And Finally

Shown the door

A consumer activist smashes Siemens fridges

Not a satisfied customer: Luo

“Fatty” Luo Yonghao is an internet celebrity and founder of the popular site bullog.cn, which had a reputation for criticising government policies until it was shut down in 2009.

And now Fatty is back fighting a new battle – this time smashing up fridges.

Specifically, he’s been sledgehammering a series of refrigerators made by Siemens in China, especially those that he says have doors that come open after being shut, requiring an annoying second tap to close.

It might seem like a small thing, but “many things have trivial beginnings,” Luo insists – and it seems that others have had the same problem with their Siemens purchase.

“This time, China’s bitterly oppressed consumers will enjoy their rights,” Luo vowed on his blog.

The uprising began on September 27, when Luo’s fridge and washing machine, both made by Siemens, started having problems in the same week.

Fed up, Luo posted the news on his weibo and was deluged with similar complaints from readers who felt that their own fridge doors weren’t shutting properly either.

Luo took the complaint to the company, casting himself as the representative of a wider community. But he was dissatisfied with the response, which he said failed even to admit to a problem with the product.

So Luo began blogging, tweeting and calling around, recording at least one phone conversation and putting it up on his blog (http://luoyonghao.blog.sohu.com).

In taking on the German multinational, Luo has shown a tenacity not dissimilar to the bull after which his original blog was named. He also seems to relish the confrontation, teasing an unnamed public relations executive on the phone call recorded on his blog with: “You’re a big international company and not the mafia, you can’t kill me, what are you going to do?”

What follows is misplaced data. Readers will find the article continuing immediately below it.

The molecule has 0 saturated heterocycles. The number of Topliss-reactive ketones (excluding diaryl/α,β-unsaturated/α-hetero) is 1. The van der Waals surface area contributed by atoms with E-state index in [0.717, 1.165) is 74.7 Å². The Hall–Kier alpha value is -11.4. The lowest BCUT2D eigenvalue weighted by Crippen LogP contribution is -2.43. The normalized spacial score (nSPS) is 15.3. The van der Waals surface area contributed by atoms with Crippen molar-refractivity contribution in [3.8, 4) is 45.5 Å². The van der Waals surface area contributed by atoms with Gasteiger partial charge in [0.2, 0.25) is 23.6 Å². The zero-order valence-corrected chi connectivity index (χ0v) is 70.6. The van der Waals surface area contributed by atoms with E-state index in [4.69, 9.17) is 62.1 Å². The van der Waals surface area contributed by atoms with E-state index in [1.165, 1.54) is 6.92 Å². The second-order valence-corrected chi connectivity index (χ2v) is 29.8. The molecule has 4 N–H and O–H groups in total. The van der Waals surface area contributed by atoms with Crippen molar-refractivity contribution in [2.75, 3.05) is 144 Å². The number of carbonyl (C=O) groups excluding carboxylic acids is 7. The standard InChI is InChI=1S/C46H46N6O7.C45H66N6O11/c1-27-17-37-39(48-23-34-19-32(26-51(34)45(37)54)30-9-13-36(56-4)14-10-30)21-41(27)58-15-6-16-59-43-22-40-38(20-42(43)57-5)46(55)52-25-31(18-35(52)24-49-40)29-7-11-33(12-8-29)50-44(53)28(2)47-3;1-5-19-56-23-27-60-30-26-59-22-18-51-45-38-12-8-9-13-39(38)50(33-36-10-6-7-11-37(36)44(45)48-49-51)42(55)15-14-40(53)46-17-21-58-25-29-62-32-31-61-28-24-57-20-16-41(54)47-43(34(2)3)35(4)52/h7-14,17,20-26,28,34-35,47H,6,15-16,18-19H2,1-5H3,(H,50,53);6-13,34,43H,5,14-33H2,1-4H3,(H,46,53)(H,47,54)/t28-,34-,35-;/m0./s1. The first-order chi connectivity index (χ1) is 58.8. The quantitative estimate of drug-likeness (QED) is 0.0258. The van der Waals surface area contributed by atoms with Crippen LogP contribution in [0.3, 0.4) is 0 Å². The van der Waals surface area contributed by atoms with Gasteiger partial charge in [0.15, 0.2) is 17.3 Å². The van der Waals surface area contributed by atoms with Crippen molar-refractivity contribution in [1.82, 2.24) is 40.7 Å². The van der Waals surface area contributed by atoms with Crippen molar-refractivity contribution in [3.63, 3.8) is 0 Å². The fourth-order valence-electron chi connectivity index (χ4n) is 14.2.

Then on November 20, Luo put his fuller frame to use, as he and half a dozen others smashed fridges for assembled photographers outside Siemens HQ in Beijing.

Afterwards, they carefully swept up all the broken glass and metal.

By then Luo’s campaign was starting to get the attention of Siemens’ top management.

In a letter which Luo posted on his website and which he says is from Roland Gerke, president and CEO of Bosch and Siemens Home Appliances China, the company noted that “a very small number of fridges have this problem”. The problem will be solved “next week,” Gerke’s letter to Luo promised.

The next day Luo thanked Gerke for his “good attitude” but listed six points not yet dealt with to his satisfaction. He then gave Siemens another week to fix things, or said he will organise another fridge-smashing event at the 798 arts district in Beijing, complete with complimentary hammers for participants, as well as tea and cakes…


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